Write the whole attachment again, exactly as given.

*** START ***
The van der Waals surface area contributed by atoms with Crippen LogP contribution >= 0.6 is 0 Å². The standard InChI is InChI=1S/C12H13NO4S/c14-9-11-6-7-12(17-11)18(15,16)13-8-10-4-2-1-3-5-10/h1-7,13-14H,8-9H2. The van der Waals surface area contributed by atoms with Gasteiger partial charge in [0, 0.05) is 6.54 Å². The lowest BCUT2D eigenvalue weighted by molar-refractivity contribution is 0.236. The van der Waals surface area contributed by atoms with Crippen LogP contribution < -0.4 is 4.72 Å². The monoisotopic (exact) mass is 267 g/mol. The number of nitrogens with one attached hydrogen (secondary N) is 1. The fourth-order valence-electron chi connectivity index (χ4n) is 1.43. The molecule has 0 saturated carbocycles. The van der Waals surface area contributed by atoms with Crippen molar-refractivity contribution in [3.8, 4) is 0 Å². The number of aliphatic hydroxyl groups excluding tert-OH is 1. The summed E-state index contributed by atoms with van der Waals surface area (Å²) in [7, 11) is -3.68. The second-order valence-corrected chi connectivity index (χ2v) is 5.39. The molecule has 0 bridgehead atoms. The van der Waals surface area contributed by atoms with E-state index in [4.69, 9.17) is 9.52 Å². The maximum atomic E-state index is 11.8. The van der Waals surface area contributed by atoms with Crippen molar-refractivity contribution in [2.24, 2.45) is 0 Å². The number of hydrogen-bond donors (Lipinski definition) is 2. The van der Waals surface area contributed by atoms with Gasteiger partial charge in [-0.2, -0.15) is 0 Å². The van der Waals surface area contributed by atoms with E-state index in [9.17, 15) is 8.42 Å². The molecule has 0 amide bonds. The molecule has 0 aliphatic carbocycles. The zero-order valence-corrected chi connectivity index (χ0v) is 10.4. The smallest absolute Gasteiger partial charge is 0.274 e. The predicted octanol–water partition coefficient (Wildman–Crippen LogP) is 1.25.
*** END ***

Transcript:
The van der Waals surface area contributed by atoms with Crippen LogP contribution >= 0.6 is 0 Å². The standard InChI is InChI=1S/C12H13NO4S/c14-9-11-6-7-12(17-11)18(15,16)13-8-10-4-2-1-3-5-10/h1-7,13-14H,8-9H2. The van der Waals surface area contributed by atoms with Gasteiger partial charge in [0, 0.05) is 6.54 Å². The lowest BCUT2D eigenvalue weighted by molar-refractivity contribution is 0.236. The van der Waals surface area contributed by atoms with Crippen LogP contribution < -0.4 is 4.72 Å². The monoisotopic (exact) mass is 267 g/mol. The number of nitrogens with one attached hydrogen (secondary N) is 1. The fourth-order valence-electron chi connectivity index (χ4n) is 1.43. The molecule has 0 saturated carbocycles. The van der Waals surface area contributed by atoms with Crippen molar-refractivity contribution in [3.8, 4) is 0 Å². The number of aliphatic hydroxyl groups excluding tert-OH is 1. The summed E-state index contributed by atoms with van der Waals surface area (Å²) in [7, 11) is -3.68. The second-order valence-corrected chi connectivity index (χ2v) is 5.39. The molecule has 0 bridgehead atoms. The van der Waals surface area contributed by atoms with E-state index in [4.69, 9.17) is 9.52 Å². The maximum atomic E-state index is 11.8. The van der Waals surface area contributed by atoms with Crippen molar-refractivity contribution in [2.24, 2.45) is 0 Å². The number of hydrogen-bond donors (Lipinski definition) is 2. The van der Waals surface area contributed by atoms with Gasteiger partial charge in [-0.2, -0.15) is 0 Å². The van der Waals surface area contributed by atoms with E-state index in [9.17, 15) is 8.42 Å². The molecule has 0 amide bonds. The molecule has 0 aliphatic carbocycles. The zero-order valence-corrected chi connectivity index (χ0v) is 10.4. The smallest absolute Gasteiger partial charge is 0.274 e. The predicted octanol–water partition coefficient (Wildman–Crippen LogP) is 1.25.